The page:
I know there are others like me (not religious, pro-science, open-minded), but the reality was every time the digest came in, it made me realize–anew–I haven’t found them yet.

Part of the problem is I don’t want to be in any sort of homeschool tribe, that this was not my plan, even as I am amazed at how quickly pH can learn under the right circumstances and how much music and science and art she can be absorb/be exposed to/recall afterward.

Yes. Including paintings of naked people in galleries–as I’ve had to answer some interesting questions. Or her Tuileries exhibit question re: Louis XIV: “Was he a good man?” and my incredibly long, “Uhhhhhh….That is such a complicated question I don’t know where to go with it. Let’s say it depends on who you’re talking to. Look at these statutes! They’re, um, Daphne and Apollo.” I facepalmed. “What are they doing?” “They’re racing.” “Why?” “Why do you race?”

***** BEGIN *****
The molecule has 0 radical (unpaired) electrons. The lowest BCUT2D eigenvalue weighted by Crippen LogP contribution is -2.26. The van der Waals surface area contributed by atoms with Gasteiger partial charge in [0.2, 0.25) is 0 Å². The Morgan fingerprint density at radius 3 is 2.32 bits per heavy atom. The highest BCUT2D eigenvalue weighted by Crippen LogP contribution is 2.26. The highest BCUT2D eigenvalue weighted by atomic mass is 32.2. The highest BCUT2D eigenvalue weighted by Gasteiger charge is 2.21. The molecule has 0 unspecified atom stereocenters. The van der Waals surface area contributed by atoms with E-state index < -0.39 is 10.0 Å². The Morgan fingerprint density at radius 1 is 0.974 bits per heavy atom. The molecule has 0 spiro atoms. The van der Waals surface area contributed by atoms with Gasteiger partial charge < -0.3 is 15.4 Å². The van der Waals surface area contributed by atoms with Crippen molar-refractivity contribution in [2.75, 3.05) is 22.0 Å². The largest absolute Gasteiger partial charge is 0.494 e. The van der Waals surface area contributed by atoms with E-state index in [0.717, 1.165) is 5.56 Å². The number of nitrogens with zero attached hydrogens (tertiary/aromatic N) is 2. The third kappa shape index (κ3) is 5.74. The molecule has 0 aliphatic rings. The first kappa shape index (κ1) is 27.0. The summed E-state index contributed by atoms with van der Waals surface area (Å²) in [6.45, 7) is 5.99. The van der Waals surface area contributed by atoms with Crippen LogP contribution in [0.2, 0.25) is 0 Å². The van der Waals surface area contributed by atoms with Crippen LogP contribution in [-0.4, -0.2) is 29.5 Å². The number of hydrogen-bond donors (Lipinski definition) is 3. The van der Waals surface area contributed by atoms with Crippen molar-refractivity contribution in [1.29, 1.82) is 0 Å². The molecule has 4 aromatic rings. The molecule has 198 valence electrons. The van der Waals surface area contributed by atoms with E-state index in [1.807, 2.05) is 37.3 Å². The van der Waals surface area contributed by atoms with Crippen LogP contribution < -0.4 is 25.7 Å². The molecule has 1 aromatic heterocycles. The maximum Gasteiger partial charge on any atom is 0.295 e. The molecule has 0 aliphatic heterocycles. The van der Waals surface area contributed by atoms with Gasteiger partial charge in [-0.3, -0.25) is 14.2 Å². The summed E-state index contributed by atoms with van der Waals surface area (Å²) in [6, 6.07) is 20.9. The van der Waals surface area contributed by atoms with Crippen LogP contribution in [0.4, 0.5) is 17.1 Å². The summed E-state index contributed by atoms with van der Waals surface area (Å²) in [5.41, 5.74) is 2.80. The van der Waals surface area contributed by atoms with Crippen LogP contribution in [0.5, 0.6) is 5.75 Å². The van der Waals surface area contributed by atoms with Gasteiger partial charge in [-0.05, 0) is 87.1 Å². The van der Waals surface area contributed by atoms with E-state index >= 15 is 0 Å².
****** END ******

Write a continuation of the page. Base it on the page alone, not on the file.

I live to entertain docents. By the way, the only real answer to an art gallery question is “What do you think?” If I start to say anything else, I’ve made a mistake. Her explanations are better than mine.

So I haven’t found a listserv–sorry, loop–home yet.

And then there is my introversion, the part of me that is perfectly happy to stay home and read and write and email, which is completely at odds with the part of me that knows we have to go to lessons and physical activities and classes with other children.

And so I grit my teeth and I do. List-lessly.